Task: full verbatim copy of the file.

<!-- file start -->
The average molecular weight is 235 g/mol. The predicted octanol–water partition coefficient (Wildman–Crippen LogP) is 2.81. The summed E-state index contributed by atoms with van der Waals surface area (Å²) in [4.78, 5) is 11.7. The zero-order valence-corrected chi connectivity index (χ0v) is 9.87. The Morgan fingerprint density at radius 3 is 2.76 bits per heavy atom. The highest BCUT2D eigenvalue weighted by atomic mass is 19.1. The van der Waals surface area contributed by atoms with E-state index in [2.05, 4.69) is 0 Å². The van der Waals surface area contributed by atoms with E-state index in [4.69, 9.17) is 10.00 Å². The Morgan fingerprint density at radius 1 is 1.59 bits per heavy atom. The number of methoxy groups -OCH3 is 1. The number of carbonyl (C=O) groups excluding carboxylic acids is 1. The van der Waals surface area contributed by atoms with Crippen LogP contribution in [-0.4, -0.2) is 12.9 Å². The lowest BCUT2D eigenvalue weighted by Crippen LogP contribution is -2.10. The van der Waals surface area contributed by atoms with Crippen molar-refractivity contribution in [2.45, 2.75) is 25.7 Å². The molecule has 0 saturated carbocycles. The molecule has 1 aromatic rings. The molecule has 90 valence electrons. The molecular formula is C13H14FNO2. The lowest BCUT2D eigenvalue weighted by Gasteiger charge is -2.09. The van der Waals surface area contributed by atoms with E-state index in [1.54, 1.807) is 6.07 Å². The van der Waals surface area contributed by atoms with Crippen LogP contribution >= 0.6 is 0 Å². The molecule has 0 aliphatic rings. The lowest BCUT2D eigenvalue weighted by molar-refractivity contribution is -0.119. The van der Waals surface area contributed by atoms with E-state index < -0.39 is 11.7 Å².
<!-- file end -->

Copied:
The average molecular weight is 235 g/mol. The predicted octanol–water partition coefficient (Wildman–Crippen LogP) is 2.81. The summed E-state index contributed by atoms with van der Waals surface area (Å²) in [4.78, 5) is 11.7. The zero-order valence-corrected chi connectivity index (χ0v) is 9.87. The Morgan fingerprint density at radius 3 is 2.76 bits per heavy atom. The highest BCUT2D eigenvalue weighted by atomic mass is 19.1. The van der Waals surface area contributed by atoms with E-state index in [2.05, 4.69) is 0 Å². The van der Waals surface area contributed by atoms with E-state index in [4.69, 9.17) is 10.00 Å². The Morgan fingerprint density at radius 1 is 1.59 bits per heavy atom. The number of methoxy groups -OCH3 is 1. The number of carbonyl (C=O) groups excluding carboxylic acids is 1. The van der Waals surface area contributed by atoms with Crippen LogP contribution in [-0.4, -0.2) is 12.9 Å². The lowest BCUT2D eigenvalue weighted by Crippen LogP contribution is -2.10. The van der Waals surface area contributed by atoms with Crippen molar-refractivity contribution in [2.45, 2.75) is 25.7 Å². The molecule has 0 saturated carbocycles. The molecule has 1 aromatic rings. The molecule has 90 valence electrons. The molecular formula is C13H14FNO2. The lowest BCUT2D eigenvalue weighted by Gasteiger charge is -2.09. The van der Waals surface area contributed by atoms with E-state index in [1.54, 1.807) is 6.07 Å². The van der Waals surface area contributed by atoms with Crippen LogP contribution >= 0.6 is 0 Å². The molecule has 0 aliphatic rings. The lowest BCUT2D eigenvalue weighted by molar-refractivity contribution is -0.119. The van der Waals surface area contributed by atoms with E-state index < -0.39 is 11.7 Å².